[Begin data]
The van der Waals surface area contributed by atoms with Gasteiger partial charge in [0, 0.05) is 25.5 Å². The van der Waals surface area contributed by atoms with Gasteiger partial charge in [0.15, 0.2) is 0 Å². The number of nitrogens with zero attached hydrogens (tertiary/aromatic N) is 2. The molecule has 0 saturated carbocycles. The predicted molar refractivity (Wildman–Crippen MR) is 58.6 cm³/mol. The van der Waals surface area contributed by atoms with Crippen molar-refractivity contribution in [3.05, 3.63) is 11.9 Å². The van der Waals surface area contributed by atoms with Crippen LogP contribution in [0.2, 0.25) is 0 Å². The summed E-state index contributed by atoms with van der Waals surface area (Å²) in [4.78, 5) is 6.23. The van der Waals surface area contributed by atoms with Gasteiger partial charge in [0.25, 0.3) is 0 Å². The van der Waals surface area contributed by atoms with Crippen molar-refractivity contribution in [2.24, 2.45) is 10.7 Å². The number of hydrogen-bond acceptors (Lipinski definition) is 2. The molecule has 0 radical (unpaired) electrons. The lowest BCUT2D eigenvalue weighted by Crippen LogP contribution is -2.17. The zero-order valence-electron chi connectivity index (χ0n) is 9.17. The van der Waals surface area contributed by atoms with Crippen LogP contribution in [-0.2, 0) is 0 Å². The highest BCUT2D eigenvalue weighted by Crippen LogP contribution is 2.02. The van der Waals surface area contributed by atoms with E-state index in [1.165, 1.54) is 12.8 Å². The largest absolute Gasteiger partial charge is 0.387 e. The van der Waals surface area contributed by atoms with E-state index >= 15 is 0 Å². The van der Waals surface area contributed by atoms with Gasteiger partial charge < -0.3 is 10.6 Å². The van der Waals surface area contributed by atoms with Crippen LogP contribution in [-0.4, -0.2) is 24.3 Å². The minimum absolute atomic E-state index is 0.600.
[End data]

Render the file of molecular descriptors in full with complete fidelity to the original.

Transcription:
The van der Waals surface area contributed by atoms with Gasteiger partial charge in [0, 0.05) is 25.5 Å². The van der Waals surface area contributed by atoms with Gasteiger partial charge in [0.15, 0.2) is 0 Å². The number of nitrogens with zero attached hydrogens (tertiary/aromatic N) is 2. The molecule has 0 saturated carbocycles. The predicted molar refractivity (Wildman–Crippen MR) is 58.6 cm³/mol. The van der Waals surface area contributed by atoms with Crippen molar-refractivity contribution in [3.05, 3.63) is 11.9 Å². The van der Waals surface area contributed by atoms with Crippen LogP contribution in [0.2, 0.25) is 0 Å². The summed E-state index contributed by atoms with van der Waals surface area (Å²) in [4.78, 5) is 6.23. The van der Waals surface area contributed by atoms with Gasteiger partial charge in [0.25, 0.3) is 0 Å². The van der Waals surface area contributed by atoms with Crippen molar-refractivity contribution in [2.24, 2.45) is 10.7 Å². The number of hydrogen-bond acceptors (Lipinski definition) is 2. The molecule has 0 radical (unpaired) electrons. The lowest BCUT2D eigenvalue weighted by Crippen LogP contribution is -2.17. The zero-order valence-electron chi connectivity index (χ0n) is 9.17. The van der Waals surface area contributed by atoms with Crippen LogP contribution in [-0.2, 0) is 0 Å². The highest BCUT2D eigenvalue weighted by Crippen LogP contribution is 2.02. The van der Waals surface area contributed by atoms with E-state index in [1.165, 1.54) is 12.8 Å². The largest absolute Gasteiger partial charge is 0.387 e. The van der Waals surface area contributed by atoms with E-state index >= 15 is 0 Å². The van der Waals surface area contributed by atoms with Gasteiger partial charge < -0.3 is 10.6 Å². The van der Waals surface area contributed by atoms with Crippen LogP contribution in [-0.4, -0.2) is 24.3 Å². The minimum absolute atomic E-state index is 0.600.